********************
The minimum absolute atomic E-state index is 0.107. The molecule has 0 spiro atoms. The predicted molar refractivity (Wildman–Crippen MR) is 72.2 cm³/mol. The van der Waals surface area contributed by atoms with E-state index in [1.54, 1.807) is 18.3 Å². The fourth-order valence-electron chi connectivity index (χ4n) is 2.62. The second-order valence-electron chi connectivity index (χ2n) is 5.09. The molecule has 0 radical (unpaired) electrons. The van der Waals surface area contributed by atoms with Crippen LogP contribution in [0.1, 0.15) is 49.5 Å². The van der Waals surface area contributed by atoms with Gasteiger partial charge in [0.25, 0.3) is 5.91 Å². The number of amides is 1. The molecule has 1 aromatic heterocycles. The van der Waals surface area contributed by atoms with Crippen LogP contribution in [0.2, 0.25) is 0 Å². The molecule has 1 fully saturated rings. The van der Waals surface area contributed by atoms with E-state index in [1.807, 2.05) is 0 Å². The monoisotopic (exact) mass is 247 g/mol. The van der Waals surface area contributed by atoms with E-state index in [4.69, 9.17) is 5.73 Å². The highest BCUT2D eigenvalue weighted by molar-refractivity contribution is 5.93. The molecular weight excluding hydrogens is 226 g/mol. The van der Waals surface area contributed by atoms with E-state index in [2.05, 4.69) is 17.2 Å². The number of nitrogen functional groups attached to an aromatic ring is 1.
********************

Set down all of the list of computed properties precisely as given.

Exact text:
The minimum absolute atomic E-state index is 0.107. The molecule has 0 spiro atoms. The predicted molar refractivity (Wildman–Crippen MR) is 72.2 cm³/mol. The van der Waals surface area contributed by atoms with E-state index in [1.54, 1.807) is 18.3 Å². The fourth-order valence-electron chi connectivity index (χ4n) is 2.62. The second-order valence-electron chi connectivity index (χ2n) is 5.09. The molecule has 0 radical (unpaired) electrons. The van der Waals surface area contributed by atoms with Crippen LogP contribution in [0.1, 0.15) is 49.5 Å². The van der Waals surface area contributed by atoms with Gasteiger partial charge in [0.25, 0.3) is 5.91 Å². The number of amides is 1. The molecule has 1 aromatic heterocycles. The van der Waals surface area contributed by atoms with Crippen LogP contribution in [0.2, 0.25) is 0 Å². The molecule has 1 fully saturated rings. The van der Waals surface area contributed by atoms with E-state index in [1.807, 2.05) is 0 Å². The monoisotopic (exact) mass is 247 g/mol. The van der Waals surface area contributed by atoms with E-state index in [4.69, 9.17) is 5.73 Å². The highest BCUT2D eigenvalue weighted by molar-refractivity contribution is 5.93. The molecular weight excluding hydrogens is 226 g/mol. The van der Waals surface area contributed by atoms with E-state index in [2.05, 4.69) is 17.2 Å². The number of nitrogen functional groups attached to an aromatic ring is 1.